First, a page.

Today in the US I can pretty much say anything I want criticizing religion, but what really is blasphemy today, is any critique of capitalistic materialism. Telling people that they really don't need to buy all the things they want, and that they should buy mostly what they need, or focus on non-material things, is the equivalent today of what doubting the existence of god was two or three hundred years ago. You will be branded a heretic if you even imply to Americans that materialism has gone too far. Now I understand consumption drives the economy, and that any curtailing of this will slow and hurt the economy and stock market. What I really want is the world to wake up and realize that our economy based on the consumption of goods made from finite resources that adds pollution to the world and that will eventually end up, in part, as unrecyclable waste, cannot last forever and is leading us to our downfall.

I don't celebrate Christmas because of this. I refuse to be a part of the machine that drives mankind into oblivion. When we have an economy that is based on the sale and purchase of fully recyclable goods made with fully renewable clean energy, then I will reconsider. But that day is many decades away at least. So with secularists working hard to keep religion out of government this time of the year, my war on Christmas is really a war on the type of capitalism we have today. We are still using a 20th century system to supply a 21st century demand of consumer goods. It is about time that business leaders realize this and put this concern ahead of their short term goals.

Thursday, November 29, 2012

Are You A Capitalist?

When I talk economics with people I have a few times been mistaken for a socialist. It seems that in our country today this idea has been drummed into us that anything that even remotely curtails capitalism is immediately labeled to be socialist or communist. That means unless you are prepared to accept this label, (a la Fox News style) you must be a supporter of unobstructed capitalism. This has angered many who believe in free markets but with a fair and conscious approach to it.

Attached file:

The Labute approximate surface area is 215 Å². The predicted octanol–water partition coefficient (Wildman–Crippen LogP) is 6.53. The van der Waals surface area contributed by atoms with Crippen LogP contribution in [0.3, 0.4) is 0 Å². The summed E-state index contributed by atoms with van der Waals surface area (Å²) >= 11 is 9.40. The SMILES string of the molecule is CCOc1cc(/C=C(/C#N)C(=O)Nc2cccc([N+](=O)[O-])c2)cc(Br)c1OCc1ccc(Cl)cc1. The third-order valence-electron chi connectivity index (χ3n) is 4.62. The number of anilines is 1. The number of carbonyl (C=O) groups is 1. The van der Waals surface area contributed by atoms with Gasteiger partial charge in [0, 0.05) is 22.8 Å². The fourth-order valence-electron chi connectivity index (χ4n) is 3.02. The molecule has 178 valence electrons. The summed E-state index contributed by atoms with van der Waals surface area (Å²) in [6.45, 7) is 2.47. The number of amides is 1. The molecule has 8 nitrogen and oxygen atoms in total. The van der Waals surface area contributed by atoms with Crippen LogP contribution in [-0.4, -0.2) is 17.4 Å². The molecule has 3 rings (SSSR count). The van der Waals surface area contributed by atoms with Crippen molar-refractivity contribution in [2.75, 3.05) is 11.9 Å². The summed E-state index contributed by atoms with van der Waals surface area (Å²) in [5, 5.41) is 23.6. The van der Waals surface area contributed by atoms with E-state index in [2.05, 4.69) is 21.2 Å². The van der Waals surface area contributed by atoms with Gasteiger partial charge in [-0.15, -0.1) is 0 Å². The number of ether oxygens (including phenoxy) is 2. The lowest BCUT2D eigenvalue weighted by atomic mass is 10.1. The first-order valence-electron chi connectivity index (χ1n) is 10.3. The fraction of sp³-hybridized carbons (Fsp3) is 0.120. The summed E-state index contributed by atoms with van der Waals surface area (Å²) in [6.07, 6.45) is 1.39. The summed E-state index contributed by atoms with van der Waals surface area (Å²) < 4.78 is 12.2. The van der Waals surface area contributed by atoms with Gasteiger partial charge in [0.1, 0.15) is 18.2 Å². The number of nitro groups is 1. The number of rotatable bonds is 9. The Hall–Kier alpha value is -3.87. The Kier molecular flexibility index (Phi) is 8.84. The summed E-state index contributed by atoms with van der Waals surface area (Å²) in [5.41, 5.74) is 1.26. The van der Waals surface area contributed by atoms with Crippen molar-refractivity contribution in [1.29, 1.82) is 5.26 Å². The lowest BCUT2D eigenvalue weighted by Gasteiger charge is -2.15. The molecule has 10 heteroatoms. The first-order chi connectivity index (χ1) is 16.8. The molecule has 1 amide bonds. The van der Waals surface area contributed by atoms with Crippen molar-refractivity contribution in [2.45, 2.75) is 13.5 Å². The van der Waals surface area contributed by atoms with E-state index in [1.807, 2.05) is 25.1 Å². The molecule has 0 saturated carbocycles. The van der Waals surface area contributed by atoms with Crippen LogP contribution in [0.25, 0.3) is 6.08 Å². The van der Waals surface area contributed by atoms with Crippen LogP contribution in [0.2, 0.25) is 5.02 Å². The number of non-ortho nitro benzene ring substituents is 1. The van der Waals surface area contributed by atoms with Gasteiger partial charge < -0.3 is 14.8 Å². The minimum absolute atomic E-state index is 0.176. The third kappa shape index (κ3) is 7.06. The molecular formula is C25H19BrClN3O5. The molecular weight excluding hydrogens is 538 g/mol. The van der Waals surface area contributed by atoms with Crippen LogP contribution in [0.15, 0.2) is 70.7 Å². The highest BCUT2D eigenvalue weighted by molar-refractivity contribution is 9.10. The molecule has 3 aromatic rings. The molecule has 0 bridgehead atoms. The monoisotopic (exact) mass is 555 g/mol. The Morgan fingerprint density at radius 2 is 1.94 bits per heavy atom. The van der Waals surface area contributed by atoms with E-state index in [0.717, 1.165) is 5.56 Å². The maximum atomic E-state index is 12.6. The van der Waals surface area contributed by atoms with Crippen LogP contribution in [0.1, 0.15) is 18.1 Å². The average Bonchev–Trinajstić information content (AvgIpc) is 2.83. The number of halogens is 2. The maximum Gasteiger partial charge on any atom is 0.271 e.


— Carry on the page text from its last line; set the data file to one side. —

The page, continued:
When asked if I am a capitalist I usually respond that I am a liberal capitalist. Recently the idea of compassionate capitalism has struck me as more accurately describing my economic beliefs. While there is no single definition, compassionate capitalism is fair capitalism; it is conscious capitalism; it is against the cut throat corporatism that we've seen increasing over the past few decades that seeks to outsources jobs, and cut wages and benefits of workers regardless of the profits line. Compassionate capitalism is for protecting worker's rights to have fair and decent pay and benefits; it is for considering the environmental consequences of a business' actions, and it is for a fair tax code that doesn't allow those making the most money to pay a lower tax rate than those in the middle.

In an interview with, Raj Sisodia, head of the Conscious Capitalism Institute describes compassionate or conscious capitalism has having four traits as it relates to business:

  1. First is a higher purpose. There needs to be some other reason why you exist, not just to make money. 
  2. Second is aligning all the stakeholders around that sense of higher purpose and recognizing that their interests are all connected to each other, and therefore there's no exploitation of one for the benefit of another. 
  3. The third element is conscious leadership, which is driven by purpose and by service to people, and not by power or by personal enrichment. 
  4. And the fourth is a conscious culture, which really embodies all of these elements: trust, caring, compassion, and authenticity.
More or less, these were the characteristics that many businesses used to have that we have since strayed from. There was a time when CEOs recognized the value of their workers and the community in which they operated. Over the years, the thirst for greater and greater profits led many business leaders to put profits over people. And so here we are, with CEOs making 400 hundred times the average worker when it used to be 10 or 20 times; we have workers taking pay and benefit cuts while CEOs get raises and even while profits increase. Something's wrong here. It doesn't take a genius to recognize why our economy is virtually flat: the middle class carry the economy, and the less disposable income they have, the less Americans consume. 

The lack of compassion exhibited by many corporations in recent years demonstrates the inability to consider those outside their social circles. That's what it means to lack compassion. If you live your life with a mentality that only considers the well-being of yourself, your family and friends, and those basically inside your social circle, then you allow yourself to be open to economic policy that will hurt thousands or millions of people, as well as animals and the environment. 

There is much more to this than I can possibly mention in a single post. For example, how exactly would compassionate capitalism be implemented in relation to the healthy competition between competing business interests? It seems that the compassionate capitalist must strike a careful balance between collectivism and individualism. Either extreme serves many the wrong way and there is plenty of room for argument. I just want to help offer the liberal capitalist an identity that isn't between either extremes of communism and unobstructed capitalism.